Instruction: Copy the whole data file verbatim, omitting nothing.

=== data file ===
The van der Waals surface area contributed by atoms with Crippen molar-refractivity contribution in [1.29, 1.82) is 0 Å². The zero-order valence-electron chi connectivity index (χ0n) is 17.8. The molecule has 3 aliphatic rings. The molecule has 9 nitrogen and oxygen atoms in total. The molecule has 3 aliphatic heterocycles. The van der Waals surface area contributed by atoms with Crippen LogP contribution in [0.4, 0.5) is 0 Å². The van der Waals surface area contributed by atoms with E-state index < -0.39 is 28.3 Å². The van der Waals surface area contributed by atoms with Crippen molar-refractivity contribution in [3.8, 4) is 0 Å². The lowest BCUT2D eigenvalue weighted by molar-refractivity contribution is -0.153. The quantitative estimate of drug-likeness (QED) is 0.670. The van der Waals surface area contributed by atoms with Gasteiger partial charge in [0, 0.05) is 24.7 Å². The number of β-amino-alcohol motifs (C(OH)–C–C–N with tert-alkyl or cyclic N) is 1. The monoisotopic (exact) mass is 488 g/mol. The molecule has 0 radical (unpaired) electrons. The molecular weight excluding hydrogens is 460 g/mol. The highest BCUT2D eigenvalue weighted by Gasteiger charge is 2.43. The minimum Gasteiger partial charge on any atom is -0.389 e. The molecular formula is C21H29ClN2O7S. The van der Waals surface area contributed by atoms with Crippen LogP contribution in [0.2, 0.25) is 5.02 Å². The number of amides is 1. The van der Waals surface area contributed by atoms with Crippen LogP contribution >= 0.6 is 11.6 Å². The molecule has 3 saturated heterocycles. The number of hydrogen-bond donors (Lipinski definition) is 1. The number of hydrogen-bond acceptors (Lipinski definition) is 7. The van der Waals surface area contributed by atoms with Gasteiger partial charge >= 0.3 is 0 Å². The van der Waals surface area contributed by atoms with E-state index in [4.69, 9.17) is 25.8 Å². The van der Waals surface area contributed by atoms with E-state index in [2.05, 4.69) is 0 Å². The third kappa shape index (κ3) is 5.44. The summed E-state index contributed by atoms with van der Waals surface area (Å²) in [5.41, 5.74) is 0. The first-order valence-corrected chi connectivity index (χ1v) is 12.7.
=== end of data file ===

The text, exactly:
The van der Waals surface area contributed by atoms with Crippen molar-refractivity contribution in [1.29, 1.82) is 0 Å². The zero-order valence-electron chi connectivity index (χ0n) is 17.8. The molecule has 3 aliphatic rings. The molecule has 9 nitrogen and oxygen atoms in total. The molecule has 3 aliphatic heterocycles. The van der Waals surface area contributed by atoms with Crippen LogP contribution in [0.4, 0.5) is 0 Å². The van der Waals surface area contributed by atoms with E-state index < -0.39 is 28.3 Å². The van der Waals surface area contributed by atoms with Crippen molar-refractivity contribution in [3.8, 4) is 0 Å². The lowest BCUT2D eigenvalue weighted by molar-refractivity contribution is -0.153. The quantitative estimate of drug-likeness (QED) is 0.670. The van der Waals surface area contributed by atoms with Gasteiger partial charge in [0, 0.05) is 24.7 Å². The number of β-amino-alcohol motifs (C(OH)–C–C–N with tert-alkyl or cyclic N) is 1. The monoisotopic (exact) mass is 488 g/mol. The molecule has 0 radical (unpaired) electrons. The molecular weight excluding hydrogens is 460 g/mol. The highest BCUT2D eigenvalue weighted by Gasteiger charge is 2.43. The minimum Gasteiger partial charge on any atom is -0.389 e. The molecular formula is C21H29ClN2O7S. The van der Waals surface area contributed by atoms with Crippen LogP contribution in [0.2, 0.25) is 5.02 Å². The number of amides is 1. The van der Waals surface area contributed by atoms with Crippen LogP contribution >= 0.6 is 11.6 Å². The molecule has 3 saturated heterocycles. The number of hydrogen-bond donors (Lipinski definition) is 1. The number of hydrogen-bond acceptors (Lipinski definition) is 7. The van der Waals surface area contributed by atoms with Gasteiger partial charge >= 0.3 is 0 Å². The van der Waals surface area contributed by atoms with E-state index in [4.69, 9.17) is 25.8 Å². The van der Waals surface area contributed by atoms with E-state index in [2.05, 4.69) is 0 Å². The third kappa shape index (κ3) is 5.44. The summed E-state index contributed by atoms with van der Waals surface area (Å²) in [5.41, 5.74) is 0. The first-order valence-corrected chi connectivity index (χ1v) is 12.7.